By Paul Gendler, Senior Managing Director, Asset Finance, Huntington Commercial Bank
- Elevated costs, including the cost of borrowing, and economic uncertainty are headwinds impacting capital expenditures.
- Equipment and software aimed at easing labor shortages and increasing operational efficiencies are driving trends so far in 2023.
- Growth in the clean energy sector could create opportunities for organizations of all sizes.
Tracking the factors impacting capital expenditures (CapEx) can help businesses gain a better understanding of their industry, competitors, and the economy. Rates have been on the rise since March 2022 with one brief respite, and costs are increasing. Though the uncertain environment could slow spending in some sectors, residual demand for growth and innovation could spur investments in others.
Companies considering investment opportunities in high-growth areas, such as clean energy or robotics, should carefully assess their financial capabilities against the volatile rate environment. In this article, you will find an overview of capital spending and equipment acquisition trends, as well as considerations to help balance risk and growth through investments.
Rising rates and pent-up demand are impacting spending
The Federal Reserve (Fed) has given no indication that rate hikes are over. Though some predict rates will go down, there is no certainty. Though this has predictably impacted some organizations’ desire and ability to invest in expansion and other areas of capital expenditure, many others are still forging ahead.
A Q1 2023 research report showed 58% of surveyed U.S. financial leaders were planning a capital investment in equipment in the following six months†.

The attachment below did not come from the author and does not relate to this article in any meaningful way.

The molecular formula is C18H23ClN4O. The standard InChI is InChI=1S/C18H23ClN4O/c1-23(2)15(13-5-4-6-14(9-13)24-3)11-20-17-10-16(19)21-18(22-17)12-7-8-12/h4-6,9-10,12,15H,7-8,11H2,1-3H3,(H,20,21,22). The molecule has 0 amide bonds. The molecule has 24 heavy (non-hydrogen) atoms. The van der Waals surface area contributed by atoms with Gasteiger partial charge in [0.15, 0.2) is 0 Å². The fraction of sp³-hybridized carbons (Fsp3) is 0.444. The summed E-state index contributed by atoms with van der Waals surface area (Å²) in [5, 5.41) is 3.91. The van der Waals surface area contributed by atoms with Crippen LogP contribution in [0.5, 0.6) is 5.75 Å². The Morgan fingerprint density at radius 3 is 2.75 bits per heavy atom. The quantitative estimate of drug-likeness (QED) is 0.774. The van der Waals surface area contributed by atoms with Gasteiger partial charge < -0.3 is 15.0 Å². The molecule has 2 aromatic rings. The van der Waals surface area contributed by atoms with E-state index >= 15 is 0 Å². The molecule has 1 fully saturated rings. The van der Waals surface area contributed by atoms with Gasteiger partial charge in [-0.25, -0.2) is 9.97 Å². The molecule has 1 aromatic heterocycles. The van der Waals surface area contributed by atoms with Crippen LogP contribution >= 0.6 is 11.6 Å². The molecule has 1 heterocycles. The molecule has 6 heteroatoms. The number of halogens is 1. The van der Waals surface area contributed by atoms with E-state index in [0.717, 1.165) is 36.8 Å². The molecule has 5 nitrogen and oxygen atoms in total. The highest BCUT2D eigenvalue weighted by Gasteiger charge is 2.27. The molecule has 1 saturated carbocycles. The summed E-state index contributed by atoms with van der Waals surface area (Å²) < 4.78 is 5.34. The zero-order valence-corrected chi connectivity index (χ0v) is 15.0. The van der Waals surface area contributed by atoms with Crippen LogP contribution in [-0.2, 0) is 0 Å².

Many organizations that paused investments during COVID-19 appear eager to pick them back up. Though many cited the need to replace or repair existing equipment, this same research report found that the majority of surveyed organizations planning investments in equipment were doing so to support growth:
- 48% cite “increasing capacity” as the primary reason for their investment.
- 22.2% are doing so to accommodate a new product or service.
- 20.5% say their planned equipment purchase is to reduce reliance on labor.
On the other hand, of those surveyed organizations not planning a CapEx investment, about 36% cited needing to preserve capital as the reason‡. Unfavorable financing and a lack of funding were also cited as reasons, likely a direct result from elevated rates and sharp increase in the U.S. dollar.
Pent-up demand to drive growth and resume operations is clearly clashing with the desire to preserve balance sheets until the rate environment stabilizes. Lingering effects from the pandemic are causing equipment and software acquisition trends to emerge that could also impact capital expenditures going forward.
Labor shortages and climate finance leading acquisition trends
A substantial amount of CapEx spending is anticipated to go toward equipment and software investments in 2023 – more than $2 trillion, according to the Equipment Leasing and Finance Association (ELFA)§. More than half of those equipment acquisitions are anticipated to be financed.